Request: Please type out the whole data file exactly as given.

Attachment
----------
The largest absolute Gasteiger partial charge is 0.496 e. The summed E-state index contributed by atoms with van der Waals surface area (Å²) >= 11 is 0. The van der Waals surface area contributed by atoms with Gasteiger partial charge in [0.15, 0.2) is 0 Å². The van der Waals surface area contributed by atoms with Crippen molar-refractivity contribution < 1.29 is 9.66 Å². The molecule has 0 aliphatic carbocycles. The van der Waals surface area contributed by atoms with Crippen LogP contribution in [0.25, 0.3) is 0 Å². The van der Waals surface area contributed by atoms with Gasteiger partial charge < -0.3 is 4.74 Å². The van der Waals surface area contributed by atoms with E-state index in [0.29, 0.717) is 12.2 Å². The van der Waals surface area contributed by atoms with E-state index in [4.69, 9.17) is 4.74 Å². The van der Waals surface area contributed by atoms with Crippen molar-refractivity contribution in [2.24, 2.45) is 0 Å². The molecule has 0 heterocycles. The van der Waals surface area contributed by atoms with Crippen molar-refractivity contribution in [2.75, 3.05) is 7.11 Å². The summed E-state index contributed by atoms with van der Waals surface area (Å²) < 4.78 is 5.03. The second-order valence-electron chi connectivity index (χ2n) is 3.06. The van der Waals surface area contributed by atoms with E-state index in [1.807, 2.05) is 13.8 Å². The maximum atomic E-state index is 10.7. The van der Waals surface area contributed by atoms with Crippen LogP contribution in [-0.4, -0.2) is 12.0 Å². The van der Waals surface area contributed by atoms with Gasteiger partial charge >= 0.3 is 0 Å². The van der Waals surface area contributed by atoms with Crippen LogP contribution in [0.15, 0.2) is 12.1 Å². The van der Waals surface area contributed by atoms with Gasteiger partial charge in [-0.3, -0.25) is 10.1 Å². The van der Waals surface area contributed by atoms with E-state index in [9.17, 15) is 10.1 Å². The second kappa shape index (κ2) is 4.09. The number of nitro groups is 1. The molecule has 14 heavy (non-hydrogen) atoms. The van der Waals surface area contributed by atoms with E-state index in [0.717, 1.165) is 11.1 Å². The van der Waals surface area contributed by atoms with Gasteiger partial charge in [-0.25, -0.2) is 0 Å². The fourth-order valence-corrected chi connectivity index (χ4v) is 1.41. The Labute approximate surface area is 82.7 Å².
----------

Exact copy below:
The largest absolute Gasteiger partial charge is 0.496 e. The summed E-state index contributed by atoms with van der Waals surface area (Å²) >= 11 is 0. The van der Waals surface area contributed by atoms with Gasteiger partial charge in [0.15, 0.2) is 0 Å². The van der Waals surface area contributed by atoms with Crippen molar-refractivity contribution < 1.29 is 9.66 Å². The molecule has 0 aliphatic carbocycles. The van der Waals surface area contributed by atoms with Crippen LogP contribution in [0.25, 0.3) is 0 Å². The van der Waals surface area contributed by atoms with Gasteiger partial charge < -0.3 is 4.74 Å². The van der Waals surface area contributed by atoms with E-state index in [0.29, 0.717) is 12.2 Å². The van der Waals surface area contributed by atoms with E-state index in [4.69, 9.17) is 4.74 Å². The van der Waals surface area contributed by atoms with Crippen molar-refractivity contribution in [2.24, 2.45) is 0 Å². The molecule has 0 heterocycles. The van der Waals surface area contributed by atoms with Crippen molar-refractivity contribution in [2.75, 3.05) is 7.11 Å². The summed E-state index contributed by atoms with van der Waals surface area (Å²) < 4.78 is 5.03. The second-order valence-electron chi connectivity index (χ2n) is 3.06. The van der Waals surface area contributed by atoms with E-state index in [1.807, 2.05) is 13.8 Å². The maximum atomic E-state index is 10.7. The van der Waals surface area contributed by atoms with Crippen LogP contribution in [-0.4, -0.2) is 12.0 Å². The van der Waals surface area contributed by atoms with Gasteiger partial charge >= 0.3 is 0 Å². The van der Waals surface area contributed by atoms with Crippen LogP contribution in [0.15, 0.2) is 12.1 Å². The van der Waals surface area contributed by atoms with Gasteiger partial charge in [-0.3, -0.25) is 10.1 Å². The van der Waals surface area contributed by atoms with E-state index in [9.17, 15) is 10.1 Å². The second kappa shape index (κ2) is 4.09. The number of nitro groups is 1. The molecule has 14 heavy (non-hydrogen) atoms. The van der Waals surface area contributed by atoms with E-state index in [0.717, 1.165) is 11.1 Å². The van der Waals surface area contributed by atoms with Gasteiger partial charge in [-0.25, -0.2) is 0 Å². The fourth-order valence-corrected chi connectivity index (χ4v) is 1.41. The Labute approximate surface area is 82.7 Å².